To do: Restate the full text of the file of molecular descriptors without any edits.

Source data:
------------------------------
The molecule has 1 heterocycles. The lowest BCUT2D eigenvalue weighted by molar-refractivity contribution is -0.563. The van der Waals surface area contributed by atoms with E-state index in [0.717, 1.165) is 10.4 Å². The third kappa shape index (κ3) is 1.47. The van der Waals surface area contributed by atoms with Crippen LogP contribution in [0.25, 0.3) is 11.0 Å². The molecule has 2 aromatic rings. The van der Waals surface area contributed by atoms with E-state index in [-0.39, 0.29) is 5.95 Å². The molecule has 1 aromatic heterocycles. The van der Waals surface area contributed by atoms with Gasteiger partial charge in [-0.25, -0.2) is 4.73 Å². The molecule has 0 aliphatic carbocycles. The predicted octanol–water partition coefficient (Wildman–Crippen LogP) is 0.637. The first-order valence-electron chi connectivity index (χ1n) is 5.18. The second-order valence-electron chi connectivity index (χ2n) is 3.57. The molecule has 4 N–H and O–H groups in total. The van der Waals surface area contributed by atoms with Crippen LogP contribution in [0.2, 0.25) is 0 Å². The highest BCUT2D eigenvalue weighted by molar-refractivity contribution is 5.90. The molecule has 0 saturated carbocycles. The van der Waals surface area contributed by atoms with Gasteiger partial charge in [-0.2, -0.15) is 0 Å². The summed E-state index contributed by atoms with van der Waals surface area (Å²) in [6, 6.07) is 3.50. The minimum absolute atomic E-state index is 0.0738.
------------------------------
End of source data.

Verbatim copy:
The molecule has 1 heterocycles. The lowest BCUT2D eigenvalue weighted by molar-refractivity contribution is -0.563. The van der Waals surface area contributed by atoms with E-state index in [0.717, 1.165) is 10.4 Å². The third kappa shape index (κ3) is 1.47. The van der Waals surface area contributed by atoms with Crippen LogP contribution in [0.25, 0.3) is 11.0 Å². The molecule has 2 aromatic rings. The van der Waals surface area contributed by atoms with E-state index in [-0.39, 0.29) is 5.95 Å². The molecule has 1 aromatic heterocycles. The van der Waals surface area contributed by atoms with Gasteiger partial charge in [-0.25, -0.2) is 4.73 Å². The molecule has 0 aliphatic carbocycles. The predicted octanol–water partition coefficient (Wildman–Crippen LogP) is 0.637. The first-order valence-electron chi connectivity index (χ1n) is 5.18. The second-order valence-electron chi connectivity index (χ2n) is 3.57. The molecule has 4 N–H and O–H groups in total. The van der Waals surface area contributed by atoms with Crippen LogP contribution in [0.2, 0.25) is 0 Å². The highest BCUT2D eigenvalue weighted by molar-refractivity contribution is 5.90. The molecule has 0 saturated carbocycles. The van der Waals surface area contributed by atoms with Gasteiger partial charge in [-0.2, -0.15) is 0 Å². The summed E-state index contributed by atoms with van der Waals surface area (Å²) in [6, 6.07) is 3.50. The minimum absolute atomic E-state index is 0.0738.